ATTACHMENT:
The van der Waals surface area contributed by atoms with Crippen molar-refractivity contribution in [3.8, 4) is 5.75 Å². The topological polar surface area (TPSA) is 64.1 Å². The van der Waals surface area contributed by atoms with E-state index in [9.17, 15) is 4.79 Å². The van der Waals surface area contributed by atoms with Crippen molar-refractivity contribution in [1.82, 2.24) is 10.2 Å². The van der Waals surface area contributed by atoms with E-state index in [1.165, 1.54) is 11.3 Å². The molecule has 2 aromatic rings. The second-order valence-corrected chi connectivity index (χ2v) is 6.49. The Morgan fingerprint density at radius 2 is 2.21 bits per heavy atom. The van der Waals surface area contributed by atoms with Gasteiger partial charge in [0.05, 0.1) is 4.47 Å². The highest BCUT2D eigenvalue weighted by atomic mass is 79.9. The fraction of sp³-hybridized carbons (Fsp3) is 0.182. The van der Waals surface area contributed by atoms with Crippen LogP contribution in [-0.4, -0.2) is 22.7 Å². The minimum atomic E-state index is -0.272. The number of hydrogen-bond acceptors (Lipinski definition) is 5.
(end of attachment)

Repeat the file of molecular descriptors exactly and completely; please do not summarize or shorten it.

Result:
The van der Waals surface area contributed by atoms with Crippen molar-refractivity contribution in [3.8, 4) is 5.75 Å². The topological polar surface area (TPSA) is 64.1 Å². The van der Waals surface area contributed by atoms with E-state index in [9.17, 15) is 4.79 Å². The van der Waals surface area contributed by atoms with Crippen molar-refractivity contribution in [1.82, 2.24) is 10.2 Å². The van der Waals surface area contributed by atoms with E-state index in [1.165, 1.54) is 11.3 Å². The molecule has 2 aromatic rings. The second-order valence-corrected chi connectivity index (χ2v) is 6.49. The Morgan fingerprint density at radius 2 is 2.21 bits per heavy atom. The van der Waals surface area contributed by atoms with Gasteiger partial charge in [0.05, 0.1) is 4.47 Å². The highest BCUT2D eigenvalue weighted by atomic mass is 79.9. The fraction of sp³-hybridized carbons (Fsp3) is 0.182. The van der Waals surface area contributed by atoms with Crippen LogP contribution in [-0.4, -0.2) is 22.7 Å². The minimum atomic E-state index is -0.272. The number of hydrogen-bond acceptors (Lipinski definition) is 5.